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I have the following class interface:

class Test
    static void fun() const;

    int x;
    static int i;

Test.cpp contains fun()'s implementation:

void Test::fun() const

it is giving me errors... modifiers not allowed on static member functions

What does the error mean? I want to know the reason why I am not able to create a function which is static as well as const.

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const means it wont modify the instance, static means there is no particular instance. – Beta Aug 30 '11 at 23:56
void fun() const;

means that fun can be applied to const objects (as well as non const). Without the const modifier, it can only be applied on non const object.

Static functions by definition need no object.

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Why a downvote?? ... – George Kastrinis Aug 31 '11 at 0:10
fun can be applied on non-const objects, but it must treat the instance object as const (i.e. cannot mutate the instance). What you wrote, "fun can only be applied on const objects" leads you to believe that Test x(); doesn't work because x is not of type const Test. – Foo Bah Aug 31 '11 at 0:14
You can apply fun() to non-const objects. fun will not affect the state of the object - see strlen for example. – Ed Heal Aug 31 '11 at 0:17
OK I rephrased that. – George Kastrinis Aug 31 '11 at 0:20
If you want to be really precise, what const means for the caller is the function can be applied via a const reference or pointer-to-const. If I do Test t; const Test &r = t;, r is a const reference, but the object it refers to is not a const object. If fun() is non-const then I can't do -- I am calling fun() on a non-const object, but I'd doing it through a pointer-to-const, and that's the problem. It's pretty common to conflate the two ideas, and talk about the referand of a const reference as "being const", but there is a difference between that and a const object. – Steve Jessop Aug 31 '11 at 1:09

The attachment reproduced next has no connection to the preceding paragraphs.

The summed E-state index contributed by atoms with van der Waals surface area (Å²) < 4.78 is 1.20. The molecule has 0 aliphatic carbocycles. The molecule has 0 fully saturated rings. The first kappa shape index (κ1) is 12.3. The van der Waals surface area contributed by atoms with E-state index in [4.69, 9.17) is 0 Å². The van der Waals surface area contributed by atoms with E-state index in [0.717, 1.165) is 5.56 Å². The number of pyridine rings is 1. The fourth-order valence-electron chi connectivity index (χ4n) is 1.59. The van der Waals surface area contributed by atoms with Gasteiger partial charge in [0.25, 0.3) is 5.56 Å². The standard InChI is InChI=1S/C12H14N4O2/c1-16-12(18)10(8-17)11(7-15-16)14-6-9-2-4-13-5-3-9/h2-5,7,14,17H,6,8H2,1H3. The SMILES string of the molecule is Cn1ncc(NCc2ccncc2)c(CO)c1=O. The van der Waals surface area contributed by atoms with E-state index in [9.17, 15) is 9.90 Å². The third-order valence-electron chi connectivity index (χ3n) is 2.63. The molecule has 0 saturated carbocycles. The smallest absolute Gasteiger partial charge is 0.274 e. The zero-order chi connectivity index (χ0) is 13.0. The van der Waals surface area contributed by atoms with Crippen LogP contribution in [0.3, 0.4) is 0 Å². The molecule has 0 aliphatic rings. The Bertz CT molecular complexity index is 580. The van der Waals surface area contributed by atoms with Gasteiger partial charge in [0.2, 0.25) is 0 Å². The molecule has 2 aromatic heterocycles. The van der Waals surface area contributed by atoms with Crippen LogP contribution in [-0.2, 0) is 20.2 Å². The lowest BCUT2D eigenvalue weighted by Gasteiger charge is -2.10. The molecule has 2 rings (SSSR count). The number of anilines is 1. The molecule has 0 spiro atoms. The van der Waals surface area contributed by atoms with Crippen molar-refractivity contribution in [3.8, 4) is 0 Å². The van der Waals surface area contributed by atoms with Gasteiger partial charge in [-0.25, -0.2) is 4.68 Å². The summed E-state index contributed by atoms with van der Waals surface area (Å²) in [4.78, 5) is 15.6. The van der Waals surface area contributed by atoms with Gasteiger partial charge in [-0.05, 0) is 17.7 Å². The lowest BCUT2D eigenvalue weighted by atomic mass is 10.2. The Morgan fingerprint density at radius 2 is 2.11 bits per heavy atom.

A member function being const means that the other non-const members of the class instance can't be called.

A free function isn't a member function, so it's not associated as to a class or class instance, so it can't be const as there is no member.

A static function is a free function that have it's name scoped inside a class name, making it always relative to a type, but not associated to an instance of that type, so there is still no member to get access to.

In those two last cases, there is no point in having const access, as there is no member to access to.

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Static functions work without an instance, whereas const guarantees that the function will not change the instance (even though it requires an instance).

It may be easier to understand if you see the translated code:

   static void fun();

at the end of the day is translated to a function that takes no argument, namely

   void fun();

For the other example,

   void fun() const;

at the end of the day is translated to a function of the form

   fun(const Test& self)

Thus, static void fun() const has two contradictory meanings.

BTW: This translation occurs for all member functions (const or not)

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You've been too demanding about precision in other people's answers to allow those claims about "translation" of functions to stand. A member function is not "translated" to a free function, still less one with a reference parameter named self. Free functions and non-static member functions fairly commonly don't even use the same calling convention. – Steve Jessop Aug 31 '11 at 1:16